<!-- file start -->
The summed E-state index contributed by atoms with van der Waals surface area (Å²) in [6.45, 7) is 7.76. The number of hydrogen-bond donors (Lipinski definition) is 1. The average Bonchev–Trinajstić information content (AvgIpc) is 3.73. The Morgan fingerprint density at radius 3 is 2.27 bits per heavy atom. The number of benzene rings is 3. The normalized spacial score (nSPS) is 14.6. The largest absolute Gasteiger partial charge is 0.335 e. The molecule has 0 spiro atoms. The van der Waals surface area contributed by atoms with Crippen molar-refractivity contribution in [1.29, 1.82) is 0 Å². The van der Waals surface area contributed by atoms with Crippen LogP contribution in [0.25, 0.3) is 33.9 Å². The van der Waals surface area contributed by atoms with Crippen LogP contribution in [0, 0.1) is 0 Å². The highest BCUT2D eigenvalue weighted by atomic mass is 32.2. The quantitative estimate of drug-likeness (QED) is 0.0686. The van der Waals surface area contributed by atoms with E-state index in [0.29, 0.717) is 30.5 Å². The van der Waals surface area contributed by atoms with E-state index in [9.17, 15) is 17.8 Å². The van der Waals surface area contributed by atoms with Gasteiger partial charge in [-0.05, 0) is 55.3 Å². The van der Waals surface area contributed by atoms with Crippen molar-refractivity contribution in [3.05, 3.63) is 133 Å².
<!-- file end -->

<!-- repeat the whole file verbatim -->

The summed E-state index contributed by atoms with van der Waals surface area (Å²) in [6.45, 7) is 7.76. The number of hydrogen-bond donors (Lipinski definition) is 1. The average Bonchev–Trinajstić information content (AvgIpc) is 3.73. The Morgan fingerprint density at radius 3 is 2.27 bits per heavy atom. The number of benzene rings is 3. The normalized spacial score (nSPS) is 14.6. The largest absolute Gasteiger partial charge is 0.335 e. The molecule has 0 spiro atoms. The van der Waals surface area contributed by atoms with Crippen molar-refractivity contribution in [1.29, 1.82) is 0 Å². The van der Waals surface area contributed by atoms with Crippen LogP contribution in [0.25, 0.3) is 33.9 Å². The van der Waals surface area contributed by atoms with Crippen LogP contribution in [0, 0.1) is 0 Å². The highest BCUT2D eigenvalue weighted by atomic mass is 32.2. The quantitative estimate of drug-likeness (QED) is 0.0686. The van der Waals surface area contributed by atoms with E-state index in [0.29, 0.717) is 30.5 Å². The van der Waals surface area contributed by atoms with E-state index in [9.17, 15) is 17.8 Å². The van der Waals surface area contributed by atoms with Gasteiger partial charge in [-0.05, 0) is 55.3 Å². The van der Waals surface area contributed by atoms with Crippen molar-refractivity contribution in [3.05, 3.63) is 133 Å².